who did what with ROOT?!

When you are not sure who is using SUDO on a server, and you really need to know who keeps making that annoying change.  You can install something to watch them, and maintain that software and related logs. Keep it setup in your package management system, and make sure it doesn’t have any patches.

OR

You could use the little-known (at least those I have asked in the field) modifications I will list below.  They are two fold.  One, you will enable to record who logs in and uses SUDO, and records their session. Much like many pieces of software out there today.  The one catch to my method is simple.  You already have the software installed, yup this has been a feature of SUDO since version 1.7.4p4.  So nothing else to install, worry about, or maintain.  It is also very easy to setup, see below:


/etc/sudoers modifcation:
All you need to do is to add 2 tags to all required sudoers entries.
*(where "su" specified, either with command or alias). 
LOG_INPUT and LOG_OUTPUT
Example: 
%admins ALL=(ALL) NOPASSWD: LOG_INPUT: LOG_OUTPUT: ALL

Add the following default log dir structure to sudoers:
Defaults iolog_dir=/var/log/sudo-io/%{user}
Note:
Output is logged to the directory specified by the iolog_dir option (/var/log/sudo-io by default) using a unique session ID that is included in the normal sudo log line, prefixed with TSID=.  The iolog_file option may be used to control the format of the session ID.  Output logs may be viewed with the
sudoreplay(8) utility, which can also be used to list or search the available logs.   Keeping in mind that if the user has a really long session you will be viewing it like a movie, it will replay as if he is sitting there typing.  With this in mind, sudoreplay gives you the ability to play back at faster speeds.  This makes it easier to find where things happened in a long recording.

So that is one good method to help find a culprit, but what if you are just looking at history of root?  Can you tell me who ran what? Can you tell me when they ran the commands you see when you type ‘history’?  By default, no.  The next tidbit of info is very useful, and extremely easy to add to your machines.  Simply add the following to your /etc/profile:

export HISTTIMEFORMAT=”%d.%m.%y %T “

Yes, that is a space at the end.  If you do not put that in there you will end up with it running together with the actual command typed in history.  So your history should look like the example below:

1995 06.10.15 13:08:05 top
1996 06.10.15 13:08:05 clear
1997 06.10.15 13:08:05 df -h
1998 06.10.15 13:08:05 umount /media
1999 06.10.15 13:08:05 sudo umount /media
2000 06.10.15 13:08:05 sudo su –
2001 06.10.15 13:08:07 history

I hope this helps someone save some time, as it has me.  Please feel free to share with others.

-M

 

 

Don’t forget! Linux Learning Resources

This is kept under the Linux Learning Project and Learning Resources section of the site, and is updated occasionally with new links.  Feel free to suggest one by contacting me directly.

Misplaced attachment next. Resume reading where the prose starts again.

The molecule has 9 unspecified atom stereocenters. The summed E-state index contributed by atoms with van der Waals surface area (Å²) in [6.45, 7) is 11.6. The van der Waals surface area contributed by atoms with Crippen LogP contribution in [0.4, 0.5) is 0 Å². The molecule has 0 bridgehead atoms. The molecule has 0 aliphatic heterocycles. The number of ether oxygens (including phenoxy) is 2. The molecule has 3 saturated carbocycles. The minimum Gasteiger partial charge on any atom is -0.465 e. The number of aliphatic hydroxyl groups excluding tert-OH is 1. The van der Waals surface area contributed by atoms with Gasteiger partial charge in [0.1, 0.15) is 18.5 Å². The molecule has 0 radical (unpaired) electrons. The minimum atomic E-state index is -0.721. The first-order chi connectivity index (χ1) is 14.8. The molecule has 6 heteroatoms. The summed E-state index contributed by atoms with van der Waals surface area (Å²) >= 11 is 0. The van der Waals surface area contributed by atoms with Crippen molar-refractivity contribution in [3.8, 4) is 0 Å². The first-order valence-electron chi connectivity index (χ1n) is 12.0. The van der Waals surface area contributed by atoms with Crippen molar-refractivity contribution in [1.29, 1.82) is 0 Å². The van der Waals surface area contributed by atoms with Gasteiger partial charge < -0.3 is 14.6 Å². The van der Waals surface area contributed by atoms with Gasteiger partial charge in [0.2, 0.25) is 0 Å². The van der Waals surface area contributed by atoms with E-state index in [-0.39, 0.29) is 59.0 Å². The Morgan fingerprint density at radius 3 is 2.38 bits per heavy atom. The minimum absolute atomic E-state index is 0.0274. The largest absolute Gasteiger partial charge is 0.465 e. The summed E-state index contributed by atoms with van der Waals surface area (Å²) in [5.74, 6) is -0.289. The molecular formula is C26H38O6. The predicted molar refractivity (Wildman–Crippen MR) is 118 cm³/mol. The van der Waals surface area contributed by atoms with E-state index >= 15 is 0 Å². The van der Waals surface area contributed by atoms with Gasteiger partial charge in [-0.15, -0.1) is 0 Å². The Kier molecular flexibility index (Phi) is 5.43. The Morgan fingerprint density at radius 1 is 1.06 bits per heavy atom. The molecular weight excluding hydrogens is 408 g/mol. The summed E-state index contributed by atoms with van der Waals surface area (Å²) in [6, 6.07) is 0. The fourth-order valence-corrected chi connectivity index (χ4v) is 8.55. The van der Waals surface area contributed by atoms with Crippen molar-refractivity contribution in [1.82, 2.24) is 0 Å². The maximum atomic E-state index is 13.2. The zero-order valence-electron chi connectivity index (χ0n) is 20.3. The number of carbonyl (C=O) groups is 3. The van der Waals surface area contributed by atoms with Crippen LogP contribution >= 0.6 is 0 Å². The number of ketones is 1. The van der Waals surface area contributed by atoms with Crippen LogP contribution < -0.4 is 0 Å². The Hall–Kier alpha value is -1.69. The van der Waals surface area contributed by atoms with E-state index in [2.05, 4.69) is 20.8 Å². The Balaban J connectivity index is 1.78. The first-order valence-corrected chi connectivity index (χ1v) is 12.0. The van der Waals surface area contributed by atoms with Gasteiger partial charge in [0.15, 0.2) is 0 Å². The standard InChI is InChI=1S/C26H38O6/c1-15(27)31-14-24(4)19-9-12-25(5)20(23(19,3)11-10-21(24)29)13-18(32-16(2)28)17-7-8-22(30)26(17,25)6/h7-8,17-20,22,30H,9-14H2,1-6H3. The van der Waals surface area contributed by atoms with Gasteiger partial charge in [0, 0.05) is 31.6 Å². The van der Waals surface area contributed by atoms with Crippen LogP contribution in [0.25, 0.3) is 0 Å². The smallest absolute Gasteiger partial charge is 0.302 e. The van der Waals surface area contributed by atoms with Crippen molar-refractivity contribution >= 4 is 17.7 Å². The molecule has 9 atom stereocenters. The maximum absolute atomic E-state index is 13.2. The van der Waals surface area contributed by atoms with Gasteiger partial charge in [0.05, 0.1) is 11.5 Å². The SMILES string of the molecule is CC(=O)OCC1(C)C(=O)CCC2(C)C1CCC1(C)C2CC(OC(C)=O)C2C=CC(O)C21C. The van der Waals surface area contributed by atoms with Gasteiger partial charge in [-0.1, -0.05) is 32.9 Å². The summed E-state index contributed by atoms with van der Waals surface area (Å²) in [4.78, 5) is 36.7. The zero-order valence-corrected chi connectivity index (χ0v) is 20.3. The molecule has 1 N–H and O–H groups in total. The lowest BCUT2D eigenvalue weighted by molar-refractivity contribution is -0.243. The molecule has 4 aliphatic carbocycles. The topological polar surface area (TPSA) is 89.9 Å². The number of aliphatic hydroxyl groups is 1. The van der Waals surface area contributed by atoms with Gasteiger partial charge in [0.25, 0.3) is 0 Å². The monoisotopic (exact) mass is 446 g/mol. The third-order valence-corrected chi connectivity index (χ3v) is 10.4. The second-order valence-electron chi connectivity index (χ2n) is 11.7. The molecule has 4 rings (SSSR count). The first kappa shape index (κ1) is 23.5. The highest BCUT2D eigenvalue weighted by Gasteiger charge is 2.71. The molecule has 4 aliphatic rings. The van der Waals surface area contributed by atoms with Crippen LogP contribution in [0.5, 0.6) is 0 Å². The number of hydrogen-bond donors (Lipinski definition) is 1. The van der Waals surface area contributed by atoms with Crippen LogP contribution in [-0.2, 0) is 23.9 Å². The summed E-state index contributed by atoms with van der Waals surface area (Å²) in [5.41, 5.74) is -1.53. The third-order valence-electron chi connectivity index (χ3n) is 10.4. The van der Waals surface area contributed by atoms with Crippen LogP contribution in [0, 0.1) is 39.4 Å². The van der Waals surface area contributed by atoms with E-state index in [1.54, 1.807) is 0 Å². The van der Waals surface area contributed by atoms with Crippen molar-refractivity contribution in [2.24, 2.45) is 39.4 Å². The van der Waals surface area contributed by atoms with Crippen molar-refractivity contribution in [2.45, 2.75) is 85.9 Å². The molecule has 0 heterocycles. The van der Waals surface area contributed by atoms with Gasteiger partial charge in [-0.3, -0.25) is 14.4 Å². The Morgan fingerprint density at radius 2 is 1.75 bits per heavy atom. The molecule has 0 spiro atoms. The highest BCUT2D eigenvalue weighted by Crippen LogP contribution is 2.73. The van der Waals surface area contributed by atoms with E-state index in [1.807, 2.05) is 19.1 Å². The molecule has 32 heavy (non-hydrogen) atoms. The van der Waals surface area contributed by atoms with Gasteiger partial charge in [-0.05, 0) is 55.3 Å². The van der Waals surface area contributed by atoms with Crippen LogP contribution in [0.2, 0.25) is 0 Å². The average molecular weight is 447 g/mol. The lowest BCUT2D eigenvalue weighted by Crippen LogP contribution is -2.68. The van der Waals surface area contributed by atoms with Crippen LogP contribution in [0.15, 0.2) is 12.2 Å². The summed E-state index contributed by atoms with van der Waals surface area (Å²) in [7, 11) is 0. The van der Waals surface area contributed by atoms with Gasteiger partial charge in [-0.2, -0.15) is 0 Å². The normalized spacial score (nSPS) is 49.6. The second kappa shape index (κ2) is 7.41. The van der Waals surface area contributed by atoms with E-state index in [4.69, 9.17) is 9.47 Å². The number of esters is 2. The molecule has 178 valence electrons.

LEARNING RESOURCES

Help/Chat:

Resources:

Need DevOps Help?

  • Had issues with your DevOps pipeline?
  • Need help streamlining automation or configuration management?
  • Need to green field or “lift and shift” applications into the cloud?

If you are trying to do any of these, and running into issues please contact me.  I am now open to consulting directly.  Fixing even a few small inefficiencies can have a huge impact on the bottom line.  Not only that, if the DevOps philosophies are really taken up, its likely that the employee base will also be happier, and proud of their accomplishments as a team.

As far as technologies I support, please take a look at my Technologies page.  (Updated often)  I am also happy to take on new ones for a project if needed.

Creating an efficient pipeline is what I do; and a fully functional system that is working well can be an amazing thing.

 

Matthew Curry
MattCurry.Com

 

The Eagle Has landed….

All,

I have made it…. the move is complete!   I just wanted to say thank you for everyone that has been waiting on me.  I know I have taken a while on a few things, and I am finally in a position to run with everything again.  I finally have a decent internet connection [330mbps/330mbps]; so I will also be able to host things at high speed for us now as well.

As far as the installer goes, I hope to be done very soon with it ;  I am putting my final touches on it for the Pixel desktop.  If I get time I might be able to get Bluetooth working!  However, I have to get caught up first.

For those waiting on hardware, most has been shipped with a few exceptions.  I have notified those people.  I have a true ‘shop’ area again, and this will allow me to be much more efficient.  Meaning shorter wait times/etc…

 

Sincerely,

-M

Thank you to all… Jasper v1.6 Image News!

First, I would like to say thank you to the community members for helping out. I have gotten a lot of input on the new image.  This has also given me better feel for what the community wanted in an image. Which leads me to the next bit of news.


Some of you are undoubtedly wondering why I have not released my Jasper v1.6 image as of yet.  Well, I can assure you there are very good reasons.

Firstly,  I have had some severe family/health issues come up as of late which take priority.  I am also in the middle of moving a family of 5.  Combine that with the other reasons below, and I feel that most will feel the wait to be worth it.